Michelson and Barnwell can’t account for the discrepancy, but it’s much on their minds. “We're trying to be really proactive on it,” notes Barnwell. “The awareness is there: It's just trying to figure out how we best address it. We've been talking about reaching out to the females that participate [in Code for Asheville meet-ups and the online group] and asking them what about this appeals to you, and what do you think would help in terms of recruitment.”

Differing perspectives

Rebecca Bruce believes there's a pressing need to address these issues — in the field, in the classroom and in society at large.

“Technological advancements, which are made by people in computer science and engineering, are shaping our culture. We need to have all sorts of understandings and input into that process of creating technology,” says Bruce, a UNCA computer science professor. “The people who do this don't need to all be just one type of person — usually your white American male. So much is lost through having only that one perspective.”

That lack of gender balance, she explains, can unintentionally affect the whole dynamic of what’s considered acceptable.

“It can feel awkward to go into a room where you're the only female. On a deeper level, however, there is more to being outnumbered. Sometimes there are conversations and comments and things that fly around that aren't intended at all to be sexist but in fact are,” she continues. “You do feel the need to prove yourself, or you feel threatened by the fact that maybe you really don't belong.”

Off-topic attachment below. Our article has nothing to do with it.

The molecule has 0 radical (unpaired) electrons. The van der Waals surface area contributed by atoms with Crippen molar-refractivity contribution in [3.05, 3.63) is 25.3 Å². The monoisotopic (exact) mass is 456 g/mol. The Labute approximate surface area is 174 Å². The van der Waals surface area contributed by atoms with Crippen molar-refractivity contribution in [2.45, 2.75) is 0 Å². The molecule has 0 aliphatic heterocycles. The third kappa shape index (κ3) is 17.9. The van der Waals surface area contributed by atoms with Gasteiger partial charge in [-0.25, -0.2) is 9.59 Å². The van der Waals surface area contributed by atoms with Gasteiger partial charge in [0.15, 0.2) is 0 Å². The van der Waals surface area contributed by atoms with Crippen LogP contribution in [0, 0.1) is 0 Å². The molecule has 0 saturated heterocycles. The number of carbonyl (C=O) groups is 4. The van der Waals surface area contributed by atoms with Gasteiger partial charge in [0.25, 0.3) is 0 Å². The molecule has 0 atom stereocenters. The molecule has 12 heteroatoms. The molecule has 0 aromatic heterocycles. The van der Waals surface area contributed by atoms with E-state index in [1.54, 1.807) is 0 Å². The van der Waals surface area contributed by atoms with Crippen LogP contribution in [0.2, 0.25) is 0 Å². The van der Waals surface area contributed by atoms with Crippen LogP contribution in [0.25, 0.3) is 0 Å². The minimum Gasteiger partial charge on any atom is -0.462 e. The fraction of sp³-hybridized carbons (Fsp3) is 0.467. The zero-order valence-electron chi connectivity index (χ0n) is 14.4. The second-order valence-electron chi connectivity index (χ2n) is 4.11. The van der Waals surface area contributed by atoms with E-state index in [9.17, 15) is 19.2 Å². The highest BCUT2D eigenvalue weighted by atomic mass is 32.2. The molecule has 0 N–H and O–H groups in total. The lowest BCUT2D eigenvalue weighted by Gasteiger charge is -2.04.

When she worked on the space shuttle program in New Mexico, Bruce recalls, there was no women's restroom at one of the testing sites. She had to use the men's room and post a sign when she went in there.

Lynn Banks knows that feeling all too well. After attending networking events hosted by Tech After Five and Meet the Geeks, Banks wanted to create a place where she felt she belonged, rather than situations where maybe 85 percent of the participants are male. So last year she teamed up with Constance Markley, Dalene Powell and Pam Silvers to found Asheville Women in Technology. The group’s goal, Banks explains, is simple: give women in the field a support system and mentoring opportunities.

It seems to be working. The group has about 70 active members, she reports, and on average, about 20 attend the monthly meetings.

“We always joke around and say there's no crying in technology: You've just got to pull your big-girl panties on and go with it,” notes Banks, an engineer for TSAChoice. “But I don't think men understand the adversity women face in the workplace. They certainly have their own challenges that they meet each day, but we're quite different from them.”

Female pioneers

For women hoping to pursue a career in a STEM field (science, technology, engineering and mathematics), those challenges usually start early. Marietta Cameron, an associate professor of computer science at UNCA, still remembers when her sixth-grade teacher told her male classmates, “‘I would be ashamed of myself if the girls in my class would beat up on me in math the way these two girls are beating up on you guys.’ Later I realized it wasn’t a compliment: This guy was saying women weren’t supposed to be better than men in mathematics.”